It must have been shocking to learn that some RNs intentionally do not use their RN title for purposes of advancement. That intentional action is troubling and has ethical, moral and sociopolitical implications for those who feel they need to do this; and for the profession itself, if this is indeed more than an isolated action.

    Perhaps they did not consider the implications of their action? Perhaps they did and wanted to circumvent the predominant belief system in “a MD at the top of the food chain” sort of perspective; which I find is still the strongly prevalent belief in my world.

    I am labelled as a “mid-level; allied health” in my NP role; and even though state law says I am an independent practitioner (RN’s and experienced NPs in NYS have independent licensure) I am required, by my practice manager, to have all of my patients to also be seen by a MD or DO for “liability insurance purposes”. Some insurers still do not recognize NPs… that is beyond this discussion; but relevant from a food chain/ title-ment perspective.

    From my personal/professional perspective; I dropped it because I eventually had too many letters after my name; and felt it was implied that I was a RN because one must be an RN to obtain an ANP license. I have however placed my RN after the ANP-BC at times when I purposefully wanted it there (i.e.: credentialing other RNs in a continuing education setting).

    Best, Wendy DNS, ANP-BC, RN!


    • Thank you for your reply, Wendy, RN! In many ways, this is about the food chain, the pecking order, the hierarchy of power. Without question, it is a sociopolitical concern. It is also historical when we interrogate the trajectory of nursing and hierarchies over time – which demonstrates the intersectional ways in which nurses have been marginalized. Given that, we now have a situation where nurses, very intelligent and highly educated people, feel they need to hide their professional identity in order to advance and influence healthcare away from bedside care. We can either embody the marginalized identity and expend our energy hiding the RN or we can stand tall and inform others of our capabilities as RNs, if not through communication then through demonstration. Our time will never come if we don’t take full advantage of the opportunity to leap!
      Best, Lisa


  3. Lisa,
    Thank you so much for your important post. I have thought about this very topic (and been concerned) many times over the past 22 years. I earned my RN before either of my nursing degrees (I had a BA in Bio before that) and I believe I am a registered nurse first, and then a master’s and doctorally-prepared nurse. So I have always displayed my RN first after my name. In fact, I have corrected people on several occasions when they have switched the order on me (and if you ever see it any other way in print, it’s a typo!).
    I have often wondered why people would drop the RN. Many people do not know what the other letters stand for, or that they indicate a nursing degree, licensure, or certification. And I must admit that the thought of “superlative credentials” makes me sad, because, to me, nothing is of higher quality than an RN.
    I would love to know the ANCC’s rationale for putting the degree first. You would never see “PhD, MD.” Putting RN first after my name is also consistent with how I introduce myself – to patients and professionals: I’m Jane; I am a nurse and certified diabetes educator.
    I hope nurses everywhere will consider putting the RN back into their credentials. For the profession, and for a clearer message to the general public.
    Jane K. Dickinson, RN, PhD, CDE


    • Thank you for your reply, Jane. You bring up such a good point about the order of credentials. Physicians always begin their credentials with MD. When I began thinking about the issue of nurses dropping the RN, I went to ANCC to understand their position – but I did not ask the scientific question, “Why?” When I was a hospital board member, the minutes always came through with MD and PhD credentials – but never RN (I was the token on the board). I am still on a board committee as an external member, and I must continually remind them to include my credentials in the minutes. I don’t see this as a physician-nurse issue in this setting. It is the business perception of nurses that is the barrier – in addition to the perception of women in general (sorry guys, but nursing is still a female-dominated profession). I have created an alliance with another woman on the board who is eager for a 50/50 female/male board composition and supportive of nurses on boards. This is a critical alliance and one that can help bring light to the importance of the RN on the board in addition to equal gender composition.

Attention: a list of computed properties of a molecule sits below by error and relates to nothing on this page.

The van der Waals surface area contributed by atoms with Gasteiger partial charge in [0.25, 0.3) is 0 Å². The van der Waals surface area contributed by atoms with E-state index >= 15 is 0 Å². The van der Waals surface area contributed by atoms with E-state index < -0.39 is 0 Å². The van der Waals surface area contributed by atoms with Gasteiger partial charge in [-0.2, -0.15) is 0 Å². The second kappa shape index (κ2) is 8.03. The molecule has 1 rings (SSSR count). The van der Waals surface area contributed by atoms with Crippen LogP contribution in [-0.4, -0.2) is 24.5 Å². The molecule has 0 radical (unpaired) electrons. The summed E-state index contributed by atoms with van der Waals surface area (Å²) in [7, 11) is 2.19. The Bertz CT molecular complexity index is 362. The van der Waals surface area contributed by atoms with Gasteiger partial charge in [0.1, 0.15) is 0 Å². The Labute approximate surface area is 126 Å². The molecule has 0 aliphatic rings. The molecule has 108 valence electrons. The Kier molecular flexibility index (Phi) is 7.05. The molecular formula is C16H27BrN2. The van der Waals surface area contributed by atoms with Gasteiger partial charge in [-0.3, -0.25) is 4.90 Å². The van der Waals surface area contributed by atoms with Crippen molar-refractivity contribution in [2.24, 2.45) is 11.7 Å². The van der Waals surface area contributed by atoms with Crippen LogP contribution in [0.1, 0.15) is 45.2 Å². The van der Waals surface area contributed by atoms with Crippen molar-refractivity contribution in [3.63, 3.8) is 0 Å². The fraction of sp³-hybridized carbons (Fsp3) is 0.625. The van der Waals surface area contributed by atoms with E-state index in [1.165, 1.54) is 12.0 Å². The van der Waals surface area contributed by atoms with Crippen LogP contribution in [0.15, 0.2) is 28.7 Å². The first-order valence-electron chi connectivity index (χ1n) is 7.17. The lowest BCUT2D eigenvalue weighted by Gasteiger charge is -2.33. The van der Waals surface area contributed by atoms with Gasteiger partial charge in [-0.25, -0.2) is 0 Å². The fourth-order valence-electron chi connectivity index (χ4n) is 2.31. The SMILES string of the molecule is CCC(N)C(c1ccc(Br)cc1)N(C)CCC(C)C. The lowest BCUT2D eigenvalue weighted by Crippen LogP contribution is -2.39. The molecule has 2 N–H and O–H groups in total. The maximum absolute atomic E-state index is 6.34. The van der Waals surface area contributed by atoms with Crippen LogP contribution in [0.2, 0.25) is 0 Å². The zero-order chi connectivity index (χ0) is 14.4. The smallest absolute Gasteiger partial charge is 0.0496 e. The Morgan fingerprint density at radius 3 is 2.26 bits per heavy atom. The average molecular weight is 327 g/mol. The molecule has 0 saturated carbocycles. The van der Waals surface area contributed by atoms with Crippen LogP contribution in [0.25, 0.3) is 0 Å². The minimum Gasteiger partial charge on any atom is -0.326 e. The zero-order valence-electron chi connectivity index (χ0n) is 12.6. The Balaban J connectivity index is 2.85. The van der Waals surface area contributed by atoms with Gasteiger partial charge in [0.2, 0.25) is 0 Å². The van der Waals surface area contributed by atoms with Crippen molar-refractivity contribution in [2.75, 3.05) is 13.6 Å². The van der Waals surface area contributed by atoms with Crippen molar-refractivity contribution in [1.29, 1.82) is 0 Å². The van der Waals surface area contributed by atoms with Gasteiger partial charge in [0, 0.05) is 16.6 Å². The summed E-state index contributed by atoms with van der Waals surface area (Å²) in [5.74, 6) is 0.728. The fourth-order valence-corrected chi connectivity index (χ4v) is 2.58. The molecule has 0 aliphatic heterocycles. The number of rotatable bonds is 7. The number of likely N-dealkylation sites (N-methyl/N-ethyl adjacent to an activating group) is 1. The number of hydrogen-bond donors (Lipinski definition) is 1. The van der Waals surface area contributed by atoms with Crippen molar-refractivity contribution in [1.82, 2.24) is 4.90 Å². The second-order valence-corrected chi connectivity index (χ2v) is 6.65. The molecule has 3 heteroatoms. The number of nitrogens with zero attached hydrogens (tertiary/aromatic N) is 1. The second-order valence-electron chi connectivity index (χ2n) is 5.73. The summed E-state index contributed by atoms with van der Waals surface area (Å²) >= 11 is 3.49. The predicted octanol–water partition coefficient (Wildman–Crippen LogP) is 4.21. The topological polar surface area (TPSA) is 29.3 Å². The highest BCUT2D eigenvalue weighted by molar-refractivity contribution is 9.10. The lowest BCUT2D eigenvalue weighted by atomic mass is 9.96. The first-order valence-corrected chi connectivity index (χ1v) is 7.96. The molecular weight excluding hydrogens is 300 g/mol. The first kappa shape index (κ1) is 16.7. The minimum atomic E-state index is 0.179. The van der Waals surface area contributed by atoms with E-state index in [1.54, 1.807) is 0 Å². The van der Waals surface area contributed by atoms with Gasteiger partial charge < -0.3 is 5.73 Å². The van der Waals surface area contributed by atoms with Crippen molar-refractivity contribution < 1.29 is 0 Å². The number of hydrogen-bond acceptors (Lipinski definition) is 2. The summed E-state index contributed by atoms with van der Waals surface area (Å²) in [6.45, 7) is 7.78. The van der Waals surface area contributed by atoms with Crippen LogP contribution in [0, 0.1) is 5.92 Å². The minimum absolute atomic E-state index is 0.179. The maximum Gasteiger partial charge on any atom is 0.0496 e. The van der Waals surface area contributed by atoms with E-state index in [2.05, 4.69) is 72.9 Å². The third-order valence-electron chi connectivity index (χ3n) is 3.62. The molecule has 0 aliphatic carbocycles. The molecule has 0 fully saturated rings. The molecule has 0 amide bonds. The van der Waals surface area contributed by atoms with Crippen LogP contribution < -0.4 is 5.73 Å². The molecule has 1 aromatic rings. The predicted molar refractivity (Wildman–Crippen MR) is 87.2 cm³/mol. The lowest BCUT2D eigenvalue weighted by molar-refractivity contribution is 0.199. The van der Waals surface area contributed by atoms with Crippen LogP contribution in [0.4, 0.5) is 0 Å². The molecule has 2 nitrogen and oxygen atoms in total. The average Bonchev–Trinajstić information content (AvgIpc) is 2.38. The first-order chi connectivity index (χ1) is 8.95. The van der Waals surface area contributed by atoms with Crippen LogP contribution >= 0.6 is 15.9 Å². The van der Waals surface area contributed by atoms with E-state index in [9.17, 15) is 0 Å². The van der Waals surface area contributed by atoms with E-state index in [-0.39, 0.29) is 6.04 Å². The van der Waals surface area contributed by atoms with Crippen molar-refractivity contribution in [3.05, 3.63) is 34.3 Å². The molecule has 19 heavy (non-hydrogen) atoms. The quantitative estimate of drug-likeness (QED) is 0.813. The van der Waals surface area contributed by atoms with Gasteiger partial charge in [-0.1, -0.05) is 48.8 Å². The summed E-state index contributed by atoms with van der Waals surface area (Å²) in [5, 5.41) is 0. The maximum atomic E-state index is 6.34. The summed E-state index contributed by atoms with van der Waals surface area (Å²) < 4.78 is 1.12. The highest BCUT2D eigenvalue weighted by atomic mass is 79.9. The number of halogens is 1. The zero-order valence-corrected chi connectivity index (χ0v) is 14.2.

Regards, Lisa


  4. Lisa,

    Thank you for your informative and eloquent post. I have noticed a trend in new graduate nurses where they are proud to become an RN, but the mindset is to immediately advance to a higher degree. It is as if ‘RN’ is an stepping stone for millennials versus a career. Where I have always seen nursing as an honorable profession, the younger generation seems driven by titles. Each time I have my hospital nursing badge processed I am asked which credentials I would like printed. Every year I repeat the same thing to the badge department, “RN.” My co-workers also ask me why I don’t have my credentials listed. The answer is simple. I am Carrie Eaton, MSN-CNL, RNC-OB, soon to be PhD and CEDRN. When I work in the hospital my patients hope for a caring, compassionate and intelligent Registered Nurse at their bedside. RN is the title they recognize and trust. I am humbled every shift by my patients as they trust in my capacity to care for them. Nurses who enhance their badges with fancy initials confuse patients and undermine the power of the RN. Thank you, Lisa for sharing your thoughts and consistently working to empower nurses.
    All My Very Best,


    • Hi Carrie;
      Thank you for reading and responding. I have to admit, I am very much looking forward to wearing my PhD credential – we will have earned it! However, first and foremost, we are RNs. As Carol Polifroni commented above, it “colors and shapes everything I do.” I have no problem with RNs seeking advanced degrees – I encourage it at every level as long as we don’t lose sight of our RN roots, and we continue to let the RN credentials shine above others. See you soon, my friend.
      ~ Lisa


  5. I completely feel as you do Lisa…lets remember who we are and be proud of that. and I also put RN first…because I feel that I am a nurse first and foremost. So glad you are bringing this topic to light. Sue Hassmiller, RN, PhD, FAAN


    • Hi Sue;
      Thank you for your reply. As we talk about nurses’ contributions to a Culture of Health, it is imperative that we represent ourselves as nurses. Seems so obvious, but not so to all. Let’s keep reminding ourselves how important this is.
      ~ Lisa